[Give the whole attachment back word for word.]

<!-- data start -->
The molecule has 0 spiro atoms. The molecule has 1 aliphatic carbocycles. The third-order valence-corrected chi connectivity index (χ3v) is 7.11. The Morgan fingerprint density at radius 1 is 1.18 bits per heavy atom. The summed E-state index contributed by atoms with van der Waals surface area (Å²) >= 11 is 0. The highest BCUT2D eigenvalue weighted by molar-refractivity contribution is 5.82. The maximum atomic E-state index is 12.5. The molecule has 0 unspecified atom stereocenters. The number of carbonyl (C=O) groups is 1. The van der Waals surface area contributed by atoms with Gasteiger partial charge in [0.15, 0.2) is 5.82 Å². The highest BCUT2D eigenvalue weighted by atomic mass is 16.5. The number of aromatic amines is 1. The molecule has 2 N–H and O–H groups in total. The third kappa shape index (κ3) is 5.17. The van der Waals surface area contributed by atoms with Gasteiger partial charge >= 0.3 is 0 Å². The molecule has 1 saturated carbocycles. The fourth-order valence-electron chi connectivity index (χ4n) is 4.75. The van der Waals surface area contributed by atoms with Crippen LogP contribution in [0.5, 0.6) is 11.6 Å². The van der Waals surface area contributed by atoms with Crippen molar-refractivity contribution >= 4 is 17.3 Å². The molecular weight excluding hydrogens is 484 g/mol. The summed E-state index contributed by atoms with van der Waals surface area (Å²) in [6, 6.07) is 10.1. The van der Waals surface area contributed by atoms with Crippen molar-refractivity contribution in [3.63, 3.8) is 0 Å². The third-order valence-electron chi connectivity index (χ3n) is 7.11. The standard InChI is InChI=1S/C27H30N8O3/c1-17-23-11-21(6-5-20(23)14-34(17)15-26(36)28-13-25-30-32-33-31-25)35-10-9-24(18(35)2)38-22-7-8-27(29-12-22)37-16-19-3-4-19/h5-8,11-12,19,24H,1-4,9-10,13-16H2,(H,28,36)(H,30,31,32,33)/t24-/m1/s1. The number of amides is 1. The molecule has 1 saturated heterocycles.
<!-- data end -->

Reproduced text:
The molecule has 0 spiro atoms. The molecule has 1 aliphatic carbocycles. The third-order valence-corrected chi connectivity index (χ3v) is 7.11. The Morgan fingerprint density at radius 1 is 1.18 bits per heavy atom. The summed E-state index contributed by atoms with van der Waals surface area (Å²) >= 11 is 0. The highest BCUT2D eigenvalue weighted by molar-refractivity contribution is 5.82. The maximum atomic E-state index is 12.5. The molecule has 0 unspecified atom stereocenters. The number of carbonyl (C=O) groups is 1. The van der Waals surface area contributed by atoms with Gasteiger partial charge in [0.15, 0.2) is 5.82 Å². The highest BCUT2D eigenvalue weighted by atomic mass is 16.5. The number of aromatic amines is 1. The molecule has 2 N–H and O–H groups in total. The third kappa shape index (κ3) is 5.17. The van der Waals surface area contributed by atoms with Gasteiger partial charge >= 0.3 is 0 Å². The molecule has 1 saturated carbocycles. The fourth-order valence-electron chi connectivity index (χ4n) is 4.75. The van der Waals surface area contributed by atoms with Crippen LogP contribution in [0.5, 0.6) is 11.6 Å². The van der Waals surface area contributed by atoms with Crippen molar-refractivity contribution >= 4 is 17.3 Å². The molecular weight excluding hydrogens is 484 g/mol. The summed E-state index contributed by atoms with van der Waals surface area (Å²) in [6, 6.07) is 10.1. The van der Waals surface area contributed by atoms with Crippen molar-refractivity contribution in [3.63, 3.8) is 0 Å². The third-order valence-electron chi connectivity index (χ3n) is 7.11. The standard InChI is InChI=1S/C27H30N8O3/c1-17-23-11-21(6-5-20(23)14-34(17)15-26(36)28-13-25-30-32-33-31-25)35-10-9-24(18(35)2)38-22-7-8-27(29-12-22)37-16-19-3-4-19/h5-8,11-12,19,24H,1-4,9-10,13-16H2,(H,28,36)(H,30,31,32,33)/t24-/m1/s1. The number of amides is 1. The molecule has 1 saturated heterocycles.